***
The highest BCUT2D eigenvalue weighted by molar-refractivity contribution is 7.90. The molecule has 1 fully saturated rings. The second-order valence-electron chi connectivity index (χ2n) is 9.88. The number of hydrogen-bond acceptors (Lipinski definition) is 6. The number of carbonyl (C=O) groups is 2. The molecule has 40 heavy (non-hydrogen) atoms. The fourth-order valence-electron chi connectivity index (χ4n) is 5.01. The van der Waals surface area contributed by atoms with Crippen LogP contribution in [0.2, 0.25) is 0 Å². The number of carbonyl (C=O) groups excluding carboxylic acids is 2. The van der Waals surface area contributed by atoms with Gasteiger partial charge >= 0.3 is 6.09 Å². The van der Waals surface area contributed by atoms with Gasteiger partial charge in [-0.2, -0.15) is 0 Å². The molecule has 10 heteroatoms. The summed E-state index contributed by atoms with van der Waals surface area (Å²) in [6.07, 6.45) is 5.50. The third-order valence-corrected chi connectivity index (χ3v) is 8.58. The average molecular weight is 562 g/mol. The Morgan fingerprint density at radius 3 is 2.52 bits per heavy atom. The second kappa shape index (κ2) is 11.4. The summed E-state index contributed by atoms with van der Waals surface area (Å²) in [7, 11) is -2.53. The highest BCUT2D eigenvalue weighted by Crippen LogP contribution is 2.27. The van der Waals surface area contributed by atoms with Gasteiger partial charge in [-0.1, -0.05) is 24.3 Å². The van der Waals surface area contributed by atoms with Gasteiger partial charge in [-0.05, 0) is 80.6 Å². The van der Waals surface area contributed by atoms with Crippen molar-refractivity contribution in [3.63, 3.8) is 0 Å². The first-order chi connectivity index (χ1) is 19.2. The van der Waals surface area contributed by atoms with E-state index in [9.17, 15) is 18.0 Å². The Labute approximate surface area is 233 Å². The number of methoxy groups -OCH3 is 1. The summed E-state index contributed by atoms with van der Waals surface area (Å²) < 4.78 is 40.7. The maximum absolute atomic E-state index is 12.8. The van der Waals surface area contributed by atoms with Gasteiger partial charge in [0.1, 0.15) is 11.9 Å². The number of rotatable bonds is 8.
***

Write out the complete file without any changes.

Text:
The highest BCUT2D eigenvalue weighted by molar-refractivity contribution is 7.90. The molecule has 1 fully saturated rings. The second-order valence-electron chi connectivity index (χ2n) is 9.88. The number of hydrogen-bond acceptors (Lipinski definition) is 6. The number of carbonyl (C=O) groups is 2. The molecule has 40 heavy (non-hydrogen) atoms. The fourth-order valence-electron chi connectivity index (χ4n) is 5.01. The van der Waals surface area contributed by atoms with Crippen LogP contribution in [0.2, 0.25) is 0 Å². The number of carbonyl (C=O) groups excluding carboxylic acids is 2. The van der Waals surface area contributed by atoms with Gasteiger partial charge >= 0.3 is 6.09 Å². The van der Waals surface area contributed by atoms with Gasteiger partial charge in [-0.2, -0.15) is 0 Å². The molecule has 10 heteroatoms. The summed E-state index contributed by atoms with van der Waals surface area (Å²) in [6.07, 6.45) is 5.50. The third-order valence-corrected chi connectivity index (χ3v) is 8.58. The average molecular weight is 562 g/mol. The Morgan fingerprint density at radius 3 is 2.52 bits per heavy atom. The second kappa shape index (κ2) is 11.4. The summed E-state index contributed by atoms with van der Waals surface area (Å²) in [7, 11) is -2.53. The highest BCUT2D eigenvalue weighted by Crippen LogP contribution is 2.27. The van der Waals surface area contributed by atoms with Gasteiger partial charge in [-0.1, -0.05) is 24.3 Å². The van der Waals surface area contributed by atoms with Gasteiger partial charge in [-0.05, 0) is 80.6 Å². The van der Waals surface area contributed by atoms with Crippen molar-refractivity contribution in [3.63, 3.8) is 0 Å². The first-order chi connectivity index (χ1) is 19.2. The van der Waals surface area contributed by atoms with E-state index in [9.17, 15) is 18.0 Å². The Labute approximate surface area is 233 Å². The number of methoxy groups -OCH3 is 1. The summed E-state index contributed by atoms with van der Waals surface area (Å²) < 4.78 is 40.7. The maximum absolute atomic E-state index is 12.8. The van der Waals surface area contributed by atoms with Gasteiger partial charge in [0.1, 0.15) is 11.9 Å². The number of rotatable bonds is 8.